The opening day of the 2018 NatWest 6 Nations will surely be remembered for that last gasp Jonathan Sexton drop goal in Paris but a pair of France HIA calls will continue to lurk just out of the spotlight.
On two occasions in the match between France and Ireland, medics for the home side we called into action to tend to Matthieu Jalibert and Antoine Dupont.
Both had clearly suffered knee injuries and were unable to carry on. Rather than call the injuries for what they were, however, both players were taken off the field to undergo head injury assessments (HIA), a judgement supported by the official match doctor, who just so happened to be French.
The controversy surrounding these decisions are two-fold. First, in calling for a HIA, France were permitted bring on a player who had previously been substituted, something not possible had either player been simply injured.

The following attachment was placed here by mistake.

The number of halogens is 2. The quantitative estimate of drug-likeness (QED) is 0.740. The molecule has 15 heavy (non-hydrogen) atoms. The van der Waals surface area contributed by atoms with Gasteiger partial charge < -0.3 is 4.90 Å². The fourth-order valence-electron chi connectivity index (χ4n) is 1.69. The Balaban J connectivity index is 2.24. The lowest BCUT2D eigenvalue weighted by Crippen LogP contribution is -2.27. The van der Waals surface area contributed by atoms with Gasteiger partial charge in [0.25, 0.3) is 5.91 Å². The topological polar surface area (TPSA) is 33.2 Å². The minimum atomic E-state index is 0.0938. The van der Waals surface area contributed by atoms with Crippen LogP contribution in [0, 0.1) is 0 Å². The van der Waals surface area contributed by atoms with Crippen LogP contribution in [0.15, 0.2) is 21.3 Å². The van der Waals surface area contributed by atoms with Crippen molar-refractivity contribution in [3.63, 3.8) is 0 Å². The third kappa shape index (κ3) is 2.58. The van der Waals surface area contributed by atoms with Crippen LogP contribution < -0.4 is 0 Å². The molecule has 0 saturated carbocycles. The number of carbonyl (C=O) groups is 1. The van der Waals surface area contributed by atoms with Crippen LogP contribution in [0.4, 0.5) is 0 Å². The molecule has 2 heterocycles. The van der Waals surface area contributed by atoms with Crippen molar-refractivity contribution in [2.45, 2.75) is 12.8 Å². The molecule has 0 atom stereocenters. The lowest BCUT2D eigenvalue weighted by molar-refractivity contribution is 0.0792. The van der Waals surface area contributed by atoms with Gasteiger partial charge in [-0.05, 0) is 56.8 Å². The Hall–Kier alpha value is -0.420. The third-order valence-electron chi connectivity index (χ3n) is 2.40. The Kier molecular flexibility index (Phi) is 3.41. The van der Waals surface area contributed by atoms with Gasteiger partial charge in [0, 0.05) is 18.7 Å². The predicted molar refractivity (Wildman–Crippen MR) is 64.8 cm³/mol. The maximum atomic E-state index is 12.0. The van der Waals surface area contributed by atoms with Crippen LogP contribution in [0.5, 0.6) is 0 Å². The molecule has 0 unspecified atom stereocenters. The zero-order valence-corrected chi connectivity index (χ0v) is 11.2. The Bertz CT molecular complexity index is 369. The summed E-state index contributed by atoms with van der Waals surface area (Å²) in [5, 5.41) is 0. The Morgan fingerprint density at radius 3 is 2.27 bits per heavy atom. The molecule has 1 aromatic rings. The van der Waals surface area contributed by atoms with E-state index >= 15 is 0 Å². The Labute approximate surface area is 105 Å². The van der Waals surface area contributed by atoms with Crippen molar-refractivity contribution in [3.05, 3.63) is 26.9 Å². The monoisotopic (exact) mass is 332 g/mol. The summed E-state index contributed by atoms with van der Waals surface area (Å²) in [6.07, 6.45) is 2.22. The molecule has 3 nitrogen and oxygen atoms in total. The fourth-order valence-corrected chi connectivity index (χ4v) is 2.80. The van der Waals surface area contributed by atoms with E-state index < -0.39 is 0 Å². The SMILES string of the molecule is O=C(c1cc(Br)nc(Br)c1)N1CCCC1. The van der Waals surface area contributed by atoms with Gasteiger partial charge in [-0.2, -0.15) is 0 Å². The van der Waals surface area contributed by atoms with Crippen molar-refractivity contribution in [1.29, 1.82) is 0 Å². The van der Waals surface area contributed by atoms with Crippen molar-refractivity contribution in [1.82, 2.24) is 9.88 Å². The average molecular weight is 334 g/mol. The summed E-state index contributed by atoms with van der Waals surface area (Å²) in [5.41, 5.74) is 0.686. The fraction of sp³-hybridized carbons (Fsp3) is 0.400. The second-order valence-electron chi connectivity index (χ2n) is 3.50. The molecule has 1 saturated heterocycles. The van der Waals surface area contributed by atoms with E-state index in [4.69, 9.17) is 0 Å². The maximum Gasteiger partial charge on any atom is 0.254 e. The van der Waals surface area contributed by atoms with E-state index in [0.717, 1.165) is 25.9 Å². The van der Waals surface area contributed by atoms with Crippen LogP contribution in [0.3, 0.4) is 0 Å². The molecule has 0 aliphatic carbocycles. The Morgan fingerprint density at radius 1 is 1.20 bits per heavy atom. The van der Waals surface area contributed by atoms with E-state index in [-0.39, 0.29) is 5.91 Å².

The second and potentially more serious ramification of the surprising HIA calls was that it appeared that France were using such a serious issue to their advantage.
With head injuries and concussion a major issue in the modern game, any apparent manipulation of the HIA could negatively impact its use in the future.
Following the contest, the HIA debate and France’s use of the rule against Ireland continued to rage long after the lights had been turned off at Stade de France.
Now, nearly two weeks later, former England out-half Andy Goode has reopened the debate, this time, however, with tongue firmly in cheek.
While the facetious fallout from the incidents will likely continue for the remainder of the 6 Nations, there does remain the serious side of the HIA and its use.
At the end of the day, the ruling is there for the safety of players and must not be misused or called into question.
As for Andy Goode and that knee, here’s hoping he is back on his feet quickly.